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When you use the straight of the grain for your bindings, do you use the lengthwise or crosswise grain? I am still on the fence with the kids quilts - so I moved on to working on some other projects - to "experiment" a little. I plan to machine stitch, so is a double fold, bias - machine stitched to the front using a blanket stitch considered out of place? These are to be used and laundered often.

Imrainey - on the other thread, you got me thinking ~ after the seam, bias is no more time consuming......and if I had enough fabric - go bias~~now you are considering straight of grain :)

    Bookmark   November 16, 2010 at 3:11PM
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No. I'm not really considering straight grain. I've been doing it bias too long to change now. ;> I'd just like to know about the process.

mary, I had never considered the vulnerability of the fold on a straight grain binding. Reason enough to think twice and then a third time before "going straight". ;>

    Bookmark   November 16, 2010 at 3:18PM
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I cut my straight binding on the cross grain. I have several lap quilts that have double fold binding and have been washed and used many, many times, and the binding still looks good. I have one quilt on the back of my sofa with single binding and it's wearing out, even though it only gets washed once in a while.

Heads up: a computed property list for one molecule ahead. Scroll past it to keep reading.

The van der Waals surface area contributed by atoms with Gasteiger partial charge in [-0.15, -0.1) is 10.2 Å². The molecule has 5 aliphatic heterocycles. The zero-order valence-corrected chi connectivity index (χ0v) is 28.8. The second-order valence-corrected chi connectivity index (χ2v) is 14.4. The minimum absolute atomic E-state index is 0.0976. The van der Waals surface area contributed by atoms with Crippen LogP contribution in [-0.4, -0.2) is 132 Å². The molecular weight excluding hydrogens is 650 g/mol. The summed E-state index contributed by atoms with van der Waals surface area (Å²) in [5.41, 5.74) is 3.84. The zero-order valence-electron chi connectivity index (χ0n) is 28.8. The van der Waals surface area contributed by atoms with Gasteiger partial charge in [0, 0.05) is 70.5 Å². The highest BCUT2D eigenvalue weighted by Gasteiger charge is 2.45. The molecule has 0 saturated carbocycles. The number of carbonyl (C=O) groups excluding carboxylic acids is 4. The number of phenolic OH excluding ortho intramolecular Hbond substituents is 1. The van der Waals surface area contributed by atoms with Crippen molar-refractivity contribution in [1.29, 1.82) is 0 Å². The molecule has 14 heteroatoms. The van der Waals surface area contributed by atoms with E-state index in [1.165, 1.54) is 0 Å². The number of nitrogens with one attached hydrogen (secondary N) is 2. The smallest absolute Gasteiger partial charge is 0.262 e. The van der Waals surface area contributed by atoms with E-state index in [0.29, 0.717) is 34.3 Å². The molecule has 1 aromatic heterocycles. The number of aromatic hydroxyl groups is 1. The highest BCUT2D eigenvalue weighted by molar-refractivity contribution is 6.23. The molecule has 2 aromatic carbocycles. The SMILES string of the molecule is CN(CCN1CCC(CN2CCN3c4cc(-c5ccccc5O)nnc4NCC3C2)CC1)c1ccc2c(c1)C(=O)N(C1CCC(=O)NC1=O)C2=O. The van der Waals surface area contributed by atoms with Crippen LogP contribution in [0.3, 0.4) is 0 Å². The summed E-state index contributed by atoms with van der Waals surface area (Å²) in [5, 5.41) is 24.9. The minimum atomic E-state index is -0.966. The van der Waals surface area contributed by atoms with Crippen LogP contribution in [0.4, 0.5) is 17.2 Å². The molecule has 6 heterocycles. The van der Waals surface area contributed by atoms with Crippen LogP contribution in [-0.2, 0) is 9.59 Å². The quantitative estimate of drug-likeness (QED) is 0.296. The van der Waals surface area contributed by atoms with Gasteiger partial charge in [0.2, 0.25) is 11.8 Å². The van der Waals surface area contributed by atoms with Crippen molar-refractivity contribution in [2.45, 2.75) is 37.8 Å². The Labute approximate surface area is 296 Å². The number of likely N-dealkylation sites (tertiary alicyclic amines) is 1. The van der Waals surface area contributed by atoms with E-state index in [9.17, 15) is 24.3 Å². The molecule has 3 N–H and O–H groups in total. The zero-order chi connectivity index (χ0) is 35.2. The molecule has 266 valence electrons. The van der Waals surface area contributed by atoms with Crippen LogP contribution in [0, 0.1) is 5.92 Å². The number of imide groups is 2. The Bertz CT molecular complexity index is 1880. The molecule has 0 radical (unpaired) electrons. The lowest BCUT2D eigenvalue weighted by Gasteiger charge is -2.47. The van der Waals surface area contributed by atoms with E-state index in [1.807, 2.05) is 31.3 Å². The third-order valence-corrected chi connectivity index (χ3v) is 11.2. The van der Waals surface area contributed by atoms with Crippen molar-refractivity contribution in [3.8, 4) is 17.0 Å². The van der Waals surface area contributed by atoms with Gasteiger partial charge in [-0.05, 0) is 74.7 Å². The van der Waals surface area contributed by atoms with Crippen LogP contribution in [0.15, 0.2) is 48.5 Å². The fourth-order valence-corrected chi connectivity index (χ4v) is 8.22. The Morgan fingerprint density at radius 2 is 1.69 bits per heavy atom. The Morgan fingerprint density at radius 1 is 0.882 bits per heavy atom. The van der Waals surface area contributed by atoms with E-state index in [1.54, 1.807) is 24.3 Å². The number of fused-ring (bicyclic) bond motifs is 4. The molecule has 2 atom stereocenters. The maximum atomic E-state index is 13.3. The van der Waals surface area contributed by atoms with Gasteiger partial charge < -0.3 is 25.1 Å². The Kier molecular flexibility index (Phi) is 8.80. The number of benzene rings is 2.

I think the fabric quality has a lot to do with it, too.


    Bookmark   November 16, 2010 at 3:49PM
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I do both, but primarily double bias (french fold) if it is for use. For itty bitty art quilt things, if I bind them (and I might just use one of the many bindingless techniques) I often to straight of the grain. Of course, if it is a wall hanging and I don't have a lot of fabric left, I'll do straight then too. :)

    Bookmark   November 16, 2010 at 4:31PM
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Do you think that using crosswise straight grain wears better than lengthwise?
I most often use straight grain binding and I guess I cut lengthwise but just recently I saw my grandson's log cabin and I was near tears. The entire binding had frayed. This has not happened to other quilts I have made so what could have happened??? He says it has not been washed that much in the 7 years he has had it. So disappointing!!!

    Bookmark   November 16, 2010 at 4:54PM
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I always do bias, double-fold binding. It wears better and uses less fabric than straight cut. The reason I started making bias binding is after I had finished making my first queen sized quilt, I had less than 2/3 yd of fabric left. I had no hope of ever finding more because I had started the quilt 16 years before. I asked a friend if there was any way that I could bind my quilt with that small amount of fabric and she showed me how to make bias binding and I have never turned back. I still have a piece of that binding about 3 yrds long and may use it one day on a small project. I save all of my leftover binding and have actually pieced bits together to bind scrappy quilts.

    Bookmark   November 16, 2010 at 9:12PM